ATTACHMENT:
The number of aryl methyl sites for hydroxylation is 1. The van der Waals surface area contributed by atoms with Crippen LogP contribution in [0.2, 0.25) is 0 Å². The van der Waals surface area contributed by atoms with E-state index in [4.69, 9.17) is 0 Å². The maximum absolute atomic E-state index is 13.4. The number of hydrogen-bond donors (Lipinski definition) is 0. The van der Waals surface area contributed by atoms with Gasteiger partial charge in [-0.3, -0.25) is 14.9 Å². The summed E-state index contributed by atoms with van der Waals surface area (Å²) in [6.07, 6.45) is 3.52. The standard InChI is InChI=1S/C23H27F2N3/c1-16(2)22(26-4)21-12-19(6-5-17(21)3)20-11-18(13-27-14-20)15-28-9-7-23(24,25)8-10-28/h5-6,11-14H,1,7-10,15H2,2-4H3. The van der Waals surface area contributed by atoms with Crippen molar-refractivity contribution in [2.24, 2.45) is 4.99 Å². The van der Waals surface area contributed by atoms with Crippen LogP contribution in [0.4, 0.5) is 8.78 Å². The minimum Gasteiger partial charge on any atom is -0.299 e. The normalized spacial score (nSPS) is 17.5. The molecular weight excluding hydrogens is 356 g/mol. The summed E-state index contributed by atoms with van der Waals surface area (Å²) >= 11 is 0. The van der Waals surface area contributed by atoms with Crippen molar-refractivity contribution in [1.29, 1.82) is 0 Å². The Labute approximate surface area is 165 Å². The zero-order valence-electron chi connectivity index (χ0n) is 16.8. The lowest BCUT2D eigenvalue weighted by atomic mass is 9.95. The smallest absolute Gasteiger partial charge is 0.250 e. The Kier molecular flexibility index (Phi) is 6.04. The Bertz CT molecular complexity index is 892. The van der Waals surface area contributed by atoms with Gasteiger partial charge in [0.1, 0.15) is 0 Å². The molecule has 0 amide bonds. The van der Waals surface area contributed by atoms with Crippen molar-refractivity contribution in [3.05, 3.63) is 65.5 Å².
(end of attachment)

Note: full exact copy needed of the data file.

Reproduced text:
The number of aryl methyl sites for hydroxylation is 1. The van der Waals surface area contributed by atoms with Crippen LogP contribution in [0.2, 0.25) is 0 Å². The van der Waals surface area contributed by atoms with E-state index in [4.69, 9.17) is 0 Å². The maximum absolute atomic E-state index is 13.4. The number of hydrogen-bond donors (Lipinski definition) is 0. The van der Waals surface area contributed by atoms with Gasteiger partial charge in [-0.3, -0.25) is 14.9 Å². The summed E-state index contributed by atoms with van der Waals surface area (Å²) in [6.07, 6.45) is 3.52. The standard InChI is InChI=1S/C23H27F2N3/c1-16(2)22(26-4)21-12-19(6-5-17(21)3)20-11-18(13-27-14-20)15-28-9-7-23(24,25)8-10-28/h5-6,11-14H,1,7-10,15H2,2-4H3. The van der Waals surface area contributed by atoms with Crippen molar-refractivity contribution in [2.24, 2.45) is 4.99 Å². The van der Waals surface area contributed by atoms with Crippen LogP contribution in [0.4, 0.5) is 8.78 Å². The minimum Gasteiger partial charge on any atom is -0.299 e. The normalized spacial score (nSPS) is 17.5. The molecular weight excluding hydrogens is 356 g/mol. The summed E-state index contributed by atoms with van der Waals surface area (Å²) >= 11 is 0. The van der Waals surface area contributed by atoms with Crippen molar-refractivity contribution in [1.29, 1.82) is 0 Å². The Labute approximate surface area is 165 Å². The zero-order valence-electron chi connectivity index (χ0n) is 16.8. The lowest BCUT2D eigenvalue weighted by atomic mass is 9.95. The smallest absolute Gasteiger partial charge is 0.250 e. The Kier molecular flexibility index (Phi) is 6.04. The Bertz CT molecular complexity index is 892. The van der Waals surface area contributed by atoms with Gasteiger partial charge in [0.1, 0.15) is 0 Å². The molecule has 0 amide bonds. The van der Waals surface area contributed by atoms with Crippen molar-refractivity contribution in [3.05, 3.63) is 65.5 Å².